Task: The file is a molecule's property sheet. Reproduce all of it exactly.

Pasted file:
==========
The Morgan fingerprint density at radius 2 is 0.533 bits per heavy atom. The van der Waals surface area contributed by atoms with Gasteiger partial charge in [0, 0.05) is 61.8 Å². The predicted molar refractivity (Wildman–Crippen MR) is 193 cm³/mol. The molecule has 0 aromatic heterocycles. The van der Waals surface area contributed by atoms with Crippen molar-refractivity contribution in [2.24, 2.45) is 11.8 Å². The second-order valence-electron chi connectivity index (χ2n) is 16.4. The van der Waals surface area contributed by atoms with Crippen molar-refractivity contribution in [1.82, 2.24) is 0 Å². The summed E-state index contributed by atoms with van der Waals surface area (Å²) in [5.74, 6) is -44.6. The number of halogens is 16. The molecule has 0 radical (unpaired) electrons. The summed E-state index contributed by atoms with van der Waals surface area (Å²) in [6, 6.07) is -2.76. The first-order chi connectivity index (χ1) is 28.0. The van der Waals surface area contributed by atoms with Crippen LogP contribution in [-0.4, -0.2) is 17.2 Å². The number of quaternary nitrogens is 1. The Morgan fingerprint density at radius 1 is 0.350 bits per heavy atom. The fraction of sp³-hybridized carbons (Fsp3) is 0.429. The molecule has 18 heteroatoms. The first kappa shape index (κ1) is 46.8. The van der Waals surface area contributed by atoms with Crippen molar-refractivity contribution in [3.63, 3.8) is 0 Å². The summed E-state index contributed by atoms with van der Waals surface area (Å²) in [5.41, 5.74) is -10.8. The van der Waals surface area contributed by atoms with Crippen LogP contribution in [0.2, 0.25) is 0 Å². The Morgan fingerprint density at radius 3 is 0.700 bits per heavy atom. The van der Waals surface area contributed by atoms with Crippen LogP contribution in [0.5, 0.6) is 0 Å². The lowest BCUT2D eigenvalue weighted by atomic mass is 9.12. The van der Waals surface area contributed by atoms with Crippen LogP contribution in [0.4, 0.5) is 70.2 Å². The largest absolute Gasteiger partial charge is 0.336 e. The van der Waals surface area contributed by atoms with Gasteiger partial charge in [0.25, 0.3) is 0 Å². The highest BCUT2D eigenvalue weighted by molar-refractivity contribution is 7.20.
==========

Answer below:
The Morgan fingerprint density at radius 2 is 0.533 bits per heavy atom. The van der Waals surface area contributed by atoms with Gasteiger partial charge in [0, 0.05) is 61.8 Å². The predicted molar refractivity (Wildman–Crippen MR) is 193 cm³/mol. The molecule has 0 aromatic heterocycles. The van der Waals surface area contributed by atoms with Crippen molar-refractivity contribution in [2.24, 2.45) is 11.8 Å². The second-order valence-electron chi connectivity index (χ2n) is 16.4. The van der Waals surface area contributed by atoms with Crippen molar-refractivity contribution in [1.82, 2.24) is 0 Å². The summed E-state index contributed by atoms with van der Waals surface area (Å²) in [5.74, 6) is -44.6. The number of halogens is 16. The molecule has 0 radical (unpaired) electrons. The summed E-state index contributed by atoms with van der Waals surface area (Å²) in [6, 6.07) is -2.76. The first-order chi connectivity index (χ1) is 28.0. The van der Waals surface area contributed by atoms with Crippen LogP contribution in [-0.4, -0.2) is 17.2 Å². The number of quaternary nitrogens is 1. The Morgan fingerprint density at radius 1 is 0.350 bits per heavy atom. The fraction of sp³-hybridized carbons (Fsp3) is 0.429. The molecule has 18 heteroatoms. The first kappa shape index (κ1) is 46.8. The van der Waals surface area contributed by atoms with Crippen molar-refractivity contribution in [3.63, 3.8) is 0 Å². The summed E-state index contributed by atoms with van der Waals surface area (Å²) in [5.41, 5.74) is -10.8. The van der Waals surface area contributed by atoms with Crippen LogP contribution in [0.2, 0.25) is 0 Å². The Morgan fingerprint density at radius 3 is 0.700 bits per heavy atom. The van der Waals surface area contributed by atoms with Crippen LogP contribution in [0.5, 0.6) is 0 Å². The lowest BCUT2D eigenvalue weighted by atomic mass is 9.12. The van der Waals surface area contributed by atoms with Crippen LogP contribution in [0.4, 0.5) is 70.2 Å². The largest absolute Gasteiger partial charge is 0.336 e. The van der Waals surface area contributed by atoms with Gasteiger partial charge in [0.25, 0.3) is 0 Å². The highest BCUT2D eigenvalue weighted by molar-refractivity contribution is 7.20.